Gardens

How to get rid of poison ivy – and stay safe, too

Think you’ve found this menace in your backyard? Here’s how to get rid of poison ivy

How to get rid of poison ivy – poison ivy
(Image credit: James Whitney/Unsplash)

If you see it in the backyard, you’ll want to be sure about how to get rid of poison ivy. And that’s not just because it’s an unwelcome presence and a plant you didn’t choose to grow.

An oil in the leaves and stems of poison ivy can leave whoever’s come into contact with it with an itchy rash, and even blisters. And the very fact that it has this potential means banishing it isn’t the straightforward job removing other weeds can be.

Our guide has the details on how to get rid of poison ivy from the yard without coming to harm.

How to get rid of poison ivy

Before you find out how to get rid of poison ivy, you need to identify it – and to understand why you don't want to come into contact with it – in case the name isn't enough of a clue. Then, you will need to know how to protect yourself from it before you even begin to consider touching it. 

How do I recognize poison ivy?

You might not spot poison ivy at first, especially if it’s tucked in among other plants, and it may look harmless, but it truly can be harmful and painful if you come into contact with it, so just like getting rid of wasps, you need to take it seriously. Though it’s common in the USA, the UK is fortunate not to have it at all. Just like regular ivy, Eastern poison ivy (Toxicodendron radicans) is a climber, happily scrambling over fences and up trees. Its relative, Western poison ivy (Toxicodendron rydbergii) is a low-growing shrub. 

Don’t touch poison ivy, but take a look at the leaves, which are quite different to the usual ivy that decorates our yards.

‘Poison ivy is best recognized by a combination of factors,’ explains David Coyle, PhD, assistant professor of forest health and invasive species and state extension specialist with Clemson University (opens in new tab). ‘One way is how the leaves are arranged on the stem. The old adage “leaves of three, let it be” is said because poison ivy has compound leaves with three leaflets. Leaf edges may be smooth or toothed, and the middle leaflet usually sticks out farther than the side ones.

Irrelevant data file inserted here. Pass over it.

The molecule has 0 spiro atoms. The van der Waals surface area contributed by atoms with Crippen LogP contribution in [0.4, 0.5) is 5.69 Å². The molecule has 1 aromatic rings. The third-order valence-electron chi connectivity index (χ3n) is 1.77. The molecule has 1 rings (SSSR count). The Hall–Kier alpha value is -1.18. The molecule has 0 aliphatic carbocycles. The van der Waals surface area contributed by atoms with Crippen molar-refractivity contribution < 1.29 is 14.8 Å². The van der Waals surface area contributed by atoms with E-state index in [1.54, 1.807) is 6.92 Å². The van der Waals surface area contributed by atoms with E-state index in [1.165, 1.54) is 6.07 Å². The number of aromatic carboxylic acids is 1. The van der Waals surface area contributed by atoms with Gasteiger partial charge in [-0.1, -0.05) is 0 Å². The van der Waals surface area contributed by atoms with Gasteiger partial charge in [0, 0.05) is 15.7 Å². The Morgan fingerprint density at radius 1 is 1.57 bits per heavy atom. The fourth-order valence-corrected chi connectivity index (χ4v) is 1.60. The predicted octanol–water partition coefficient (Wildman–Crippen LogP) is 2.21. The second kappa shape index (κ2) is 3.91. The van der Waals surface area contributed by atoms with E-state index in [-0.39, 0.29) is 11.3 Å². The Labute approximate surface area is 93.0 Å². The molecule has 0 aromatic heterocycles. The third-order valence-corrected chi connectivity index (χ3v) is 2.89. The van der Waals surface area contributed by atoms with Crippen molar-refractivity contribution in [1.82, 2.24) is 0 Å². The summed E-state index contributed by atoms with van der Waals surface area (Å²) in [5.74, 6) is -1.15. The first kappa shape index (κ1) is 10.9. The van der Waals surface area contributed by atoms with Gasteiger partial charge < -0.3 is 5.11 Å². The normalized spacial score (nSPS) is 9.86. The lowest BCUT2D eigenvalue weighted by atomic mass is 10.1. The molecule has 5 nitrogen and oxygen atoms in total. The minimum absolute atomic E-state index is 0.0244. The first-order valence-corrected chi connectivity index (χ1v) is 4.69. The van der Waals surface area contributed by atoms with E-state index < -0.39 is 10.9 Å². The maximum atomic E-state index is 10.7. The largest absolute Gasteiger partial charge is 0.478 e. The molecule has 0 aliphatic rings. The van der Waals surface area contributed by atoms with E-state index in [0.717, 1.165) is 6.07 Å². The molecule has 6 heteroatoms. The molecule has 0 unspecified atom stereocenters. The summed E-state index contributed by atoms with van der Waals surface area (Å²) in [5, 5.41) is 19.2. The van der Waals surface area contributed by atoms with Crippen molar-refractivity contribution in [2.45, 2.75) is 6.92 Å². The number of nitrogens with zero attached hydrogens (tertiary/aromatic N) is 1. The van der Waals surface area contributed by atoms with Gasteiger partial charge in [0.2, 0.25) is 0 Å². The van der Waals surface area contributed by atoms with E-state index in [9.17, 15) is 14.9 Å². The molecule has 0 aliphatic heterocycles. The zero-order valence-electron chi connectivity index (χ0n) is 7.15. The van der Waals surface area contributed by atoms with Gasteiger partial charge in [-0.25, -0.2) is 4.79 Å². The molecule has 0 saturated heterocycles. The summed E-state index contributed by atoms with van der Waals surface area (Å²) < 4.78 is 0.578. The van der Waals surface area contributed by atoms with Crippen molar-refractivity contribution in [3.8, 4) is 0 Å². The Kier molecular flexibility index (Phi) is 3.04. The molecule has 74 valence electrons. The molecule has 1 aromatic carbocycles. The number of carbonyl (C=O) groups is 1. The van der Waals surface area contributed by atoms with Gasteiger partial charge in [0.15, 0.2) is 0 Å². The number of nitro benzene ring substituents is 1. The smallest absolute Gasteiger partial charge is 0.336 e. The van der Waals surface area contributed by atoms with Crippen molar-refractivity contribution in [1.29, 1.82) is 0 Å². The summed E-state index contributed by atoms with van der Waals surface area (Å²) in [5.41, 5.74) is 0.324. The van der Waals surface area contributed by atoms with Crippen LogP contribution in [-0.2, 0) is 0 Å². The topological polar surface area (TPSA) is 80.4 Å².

‘Vines are woody, and older ones have “hairs” connecting the vine to whatever it’s growing on (usually up a tree). “Hairy vine is no friend of mine” is another saying to help folks remember what to look for. As poison ivy grows up a tree, individual branches tend to come out perpendicular from the stem, giving it somewhat of a “layered” appearance. That said, poison ivy can be more bushy too – one of the challenges is how variable the plant can look.’

Another pointer is the small white flowers in spring followed by off-white berries; check out Poison-Ivy.org (opens in new tab) for more ways to identify it.  

Poison oak can be mistaken for poison ivy, but the lobed leaves are rounded rather than pointed – it also contains the same rash-triggering oil, so beware.

Why is poison ivy dangerous?

The danger from poison ivy lies in what it contains. ‘Poison ivy has an oil called urushiol in the leaves and stem,’ says David Coyle. ‘Allergic reactions to this oil is what generally gives people that itchy rash, sometimes with blisters.’

Simply brushing against the plant can cause your skin to become incredibly itchy within a few hours, which can then result in a blistery red rash. 

‘It is easy for poison ivy to get on your clothes, under your fingernails, and on other surfaces that can later transmit to your skin, and if you aren’t careful, areas like your eyes and mouth,’ warns Jeremy Yamaguchi, CEO of Lawn Love (opens in new tab). In some cases the allergic reaction might not start for a few days, but it can last for several weeks.

Poison ivy can be a danger to pets, too, so getting rid of it is a must. If you come into contact with it, wash the affected area immediately. Over-the-counter lotions can soothe a mild rash, but if you have a serious allergic reaction, seek medical help urgently.

How can I protect myself when clearing poison ivy?